TOBACCO investment by the government and public sector will be banned in NSW, in a move applauded by health groups.
The withdrawal of up to $224 million could be the single biggest blow to tobacco investment ever seen in Australia, but will need the support of the independent State Super to be fully implemented.
The chief executive of action on smoking and health Australia, Anne Jones, said the NSW decision could lead to other governments and super funds taking similar action.
''It's possible that billions of dollars are invested in tobacco companies by Australian Governments and individuals through their super funds,'' she said. "Take billions away from an industry and you take away their power and influence to expand''.
The health director of the Heart Foundation, Julie Anne Mitchell, said smoking was still the No.1 cause of early death in NSW. "Actions like this help us in our daily fight against tobacco companies," she said.
The NSW branch of the Australian Medical Association also welcomed the move.
The chief executive of State Super, John Livanas, said the organisation's $158m investment in tobacco was only a fraction of its $35 billion portfolio. He said State Super was an independent trustee corporation that would make its own decision after receiving a formal request from government.
''The moment we receive that note I will initiate the review process straight away,'' he said.
The Greens MP John Kaye, who has campaigned against government tobacco investment, said if State Super did not agree the Greens would put forward legislation in February to force it to.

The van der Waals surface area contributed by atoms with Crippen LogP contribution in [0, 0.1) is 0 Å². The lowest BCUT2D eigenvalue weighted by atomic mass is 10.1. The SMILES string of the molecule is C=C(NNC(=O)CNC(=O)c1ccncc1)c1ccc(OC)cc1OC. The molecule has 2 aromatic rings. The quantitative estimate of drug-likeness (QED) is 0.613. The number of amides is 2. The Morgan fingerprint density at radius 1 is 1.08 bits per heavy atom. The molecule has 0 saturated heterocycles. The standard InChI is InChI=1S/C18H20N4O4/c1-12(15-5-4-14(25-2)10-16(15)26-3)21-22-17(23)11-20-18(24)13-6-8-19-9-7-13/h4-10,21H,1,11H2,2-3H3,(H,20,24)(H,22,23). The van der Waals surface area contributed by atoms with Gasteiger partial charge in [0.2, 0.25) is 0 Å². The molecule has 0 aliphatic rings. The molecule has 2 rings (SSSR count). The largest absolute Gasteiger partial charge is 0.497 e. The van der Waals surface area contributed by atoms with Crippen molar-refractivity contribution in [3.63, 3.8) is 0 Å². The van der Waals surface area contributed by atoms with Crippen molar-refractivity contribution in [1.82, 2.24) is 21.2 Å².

"If Jillian Skinner and Mike Baird are serious about their commitment and getting the state out of tobacco they will support our legislation," he said.
The NSW Treasurer, Mike Baird, said the government would immediately begin the process of removing tobacco investments from the portfolio of the NSW Treasury Corporation and other public sector agencies.
"The O'Farrell Government is leading the way in tobacco control measures and it's entirely appropriate for us to divest the State of all tobacco investments and to ban them going forward," he said.
This month Fairfax Media revealed the treasury corporation had nearly $29m indirectly invested by fund managers in tobacco companies, a figure since revised to $27m due to fluctuations in the market. Mr Baird said WorkCover also had about $39m invested.
The Federal Government's Future Fund, currently invests about $210m in tobacco companies and is reviewing its policies.